Sounders make history with comeback victory over Tigres

It wasn't easy, but the Sounders were able to accomplish something that puts them in very rare company.

The Sounders are no strangers to making history.

In 2009, they became the first expansion side since the league began expanding to reach the MLS Cup Playoffs. In 2010, they were the first MLS club to repeat as US Open Cup champions. In 2011, they became the first team in 42 years and just the fourth overall to win three consecutive Open Cup titles.

On Tuesday night, they added to that history.

Since CONCACAF Champions League started in 2008 with a Group Stage followed by a knockout round, no MLS team had ever knocked a Liga MX club out of the tournament. With their 3-1 win over Tigres UANL on Tuesday at CenturyLink Field, the Sounders mounted an unlikely comeback against a team that had gone unbeaten in their last 13 competitive matches and sits atop the Liga MX standings at 7-0-3, advancing to the semifinals of the Champions League with a 3-2 series victory.

“It’s amazing. It is a story you can pass on to your kids and grandkids and it makes the city proud,” said 19-year-old Sounders FC defender DeAndre Yedlin. “It’s good for us.”

Last year, both the Sounders and Toronto FC lost to Santos Laguna in the tournament – Seattle 7-3 in the quarterfinals and Toronto 7-3 in the semifinals. In 2011, Real Salt Lake got past the Columbus Crew and Costa Rica’s Saprissa to reach the final, only to fall to Monterrey 3-2 in the championship series. In 2010, the Crew lost 5-4 to Toluca in the quarterfinals. And in 2009, the Houston Dynamo were ousted 4-1 by Atlante.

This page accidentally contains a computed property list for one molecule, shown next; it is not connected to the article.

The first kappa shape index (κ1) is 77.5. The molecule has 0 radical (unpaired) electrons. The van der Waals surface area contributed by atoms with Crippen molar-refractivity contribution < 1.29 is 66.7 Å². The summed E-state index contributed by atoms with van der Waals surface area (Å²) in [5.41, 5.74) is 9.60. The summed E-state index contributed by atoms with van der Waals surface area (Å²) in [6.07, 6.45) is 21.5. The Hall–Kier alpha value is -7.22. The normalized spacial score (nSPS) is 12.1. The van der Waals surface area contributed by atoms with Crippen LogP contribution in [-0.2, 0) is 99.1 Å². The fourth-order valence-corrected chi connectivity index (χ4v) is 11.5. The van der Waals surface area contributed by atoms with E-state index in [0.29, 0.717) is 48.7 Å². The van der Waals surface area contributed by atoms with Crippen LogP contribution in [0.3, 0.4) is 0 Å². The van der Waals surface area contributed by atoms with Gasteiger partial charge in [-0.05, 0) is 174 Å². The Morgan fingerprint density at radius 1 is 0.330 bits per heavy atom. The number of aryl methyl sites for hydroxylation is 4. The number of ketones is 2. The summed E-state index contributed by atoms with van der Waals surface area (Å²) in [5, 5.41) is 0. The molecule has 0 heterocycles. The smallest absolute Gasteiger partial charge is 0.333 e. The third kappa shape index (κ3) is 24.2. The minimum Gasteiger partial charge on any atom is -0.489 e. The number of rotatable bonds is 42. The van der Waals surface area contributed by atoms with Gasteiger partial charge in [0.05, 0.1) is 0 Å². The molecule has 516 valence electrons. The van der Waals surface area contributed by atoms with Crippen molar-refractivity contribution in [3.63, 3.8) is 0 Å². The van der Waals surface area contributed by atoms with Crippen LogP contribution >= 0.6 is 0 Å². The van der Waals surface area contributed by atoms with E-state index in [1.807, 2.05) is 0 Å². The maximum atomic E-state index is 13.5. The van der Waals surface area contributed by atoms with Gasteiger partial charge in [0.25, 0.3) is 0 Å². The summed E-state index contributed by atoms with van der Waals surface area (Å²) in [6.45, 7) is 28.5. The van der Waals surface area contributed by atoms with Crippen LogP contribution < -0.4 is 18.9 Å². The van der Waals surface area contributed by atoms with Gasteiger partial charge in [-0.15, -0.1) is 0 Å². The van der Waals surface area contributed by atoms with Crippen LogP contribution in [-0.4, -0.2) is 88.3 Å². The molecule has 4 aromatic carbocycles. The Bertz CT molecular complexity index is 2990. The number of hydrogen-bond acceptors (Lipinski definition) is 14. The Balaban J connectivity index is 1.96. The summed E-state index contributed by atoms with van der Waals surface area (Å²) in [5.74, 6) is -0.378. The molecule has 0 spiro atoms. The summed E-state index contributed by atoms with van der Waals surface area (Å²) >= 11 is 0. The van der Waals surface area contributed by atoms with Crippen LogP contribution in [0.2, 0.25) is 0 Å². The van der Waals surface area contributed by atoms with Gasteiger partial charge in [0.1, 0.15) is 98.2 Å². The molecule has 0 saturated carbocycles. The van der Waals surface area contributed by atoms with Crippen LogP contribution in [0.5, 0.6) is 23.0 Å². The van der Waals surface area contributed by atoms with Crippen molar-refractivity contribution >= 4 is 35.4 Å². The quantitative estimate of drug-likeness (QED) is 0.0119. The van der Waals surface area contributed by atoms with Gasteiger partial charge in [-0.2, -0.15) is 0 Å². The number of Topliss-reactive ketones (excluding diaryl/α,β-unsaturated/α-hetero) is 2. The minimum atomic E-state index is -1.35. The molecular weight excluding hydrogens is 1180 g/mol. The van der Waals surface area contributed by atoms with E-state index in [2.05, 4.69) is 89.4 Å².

Under the Champions Cup format, the streak of futility dates back to 2002, when the Kansas City Wizards prevailed over Santos Laguna in the quarterfinals for the last time an MLS club topped a Liga MX club in a two-game series in CONCACAF play. From that point until the change in format after the 2008 tournament, seven more MLS teams were beaten by Mexican opponents.

Making the victory even more impressive was the comeback staged by the Sounders. After falling 1-0 in Mexico, Seattle had confidence that they would be able to bounce back in the return leg. However, Tigres struck first at CenturyLink Field and staked themselves to a 2-0 lead at halftime of the second leg, meaning Seattle had 45 minutes to score three goals if they wanted to advance. Two goals wouldn’t be enough because of the first tie-breaker if the series ended even – away goals.

In the second half, Yedlin scored his first professional goal on a screaming volley from 30 yards out and defender Djimi Traore followed it up with a long-range shot of his own. Finally, Eddie Johnson gave the Sounders victory with a low-angle shot from the left side and the Sounders emerged from the pit they found themselves in at halftime, advancing with at 3-2 series win.

“Tonight I think that we showed the character of our team,” Traore said. “We were all disappointed with ourselves in the first half because we knew we hadn't done enough, but we came out in the second half with more determination and more desire. I think that was the difference.”

The Sounders could meet another MLS side in the semifinals if the Houston Dynamo can match their feat and overtake Santos Laguna in their quarterfinal series. Houston leads the series 1-0 after the first leg at BBVA Compass Stadium and Wednesday they meet in Torreon, Mexico for the second leg.

However, even if the Dynamo advance, they will not have the same claim at history that the Sounders hold.

“It’s a historic night,” goalkeeper Michael Gspurning said. “Houston can beat Santos tomorrow, but we are the first. That’s a good thing.”

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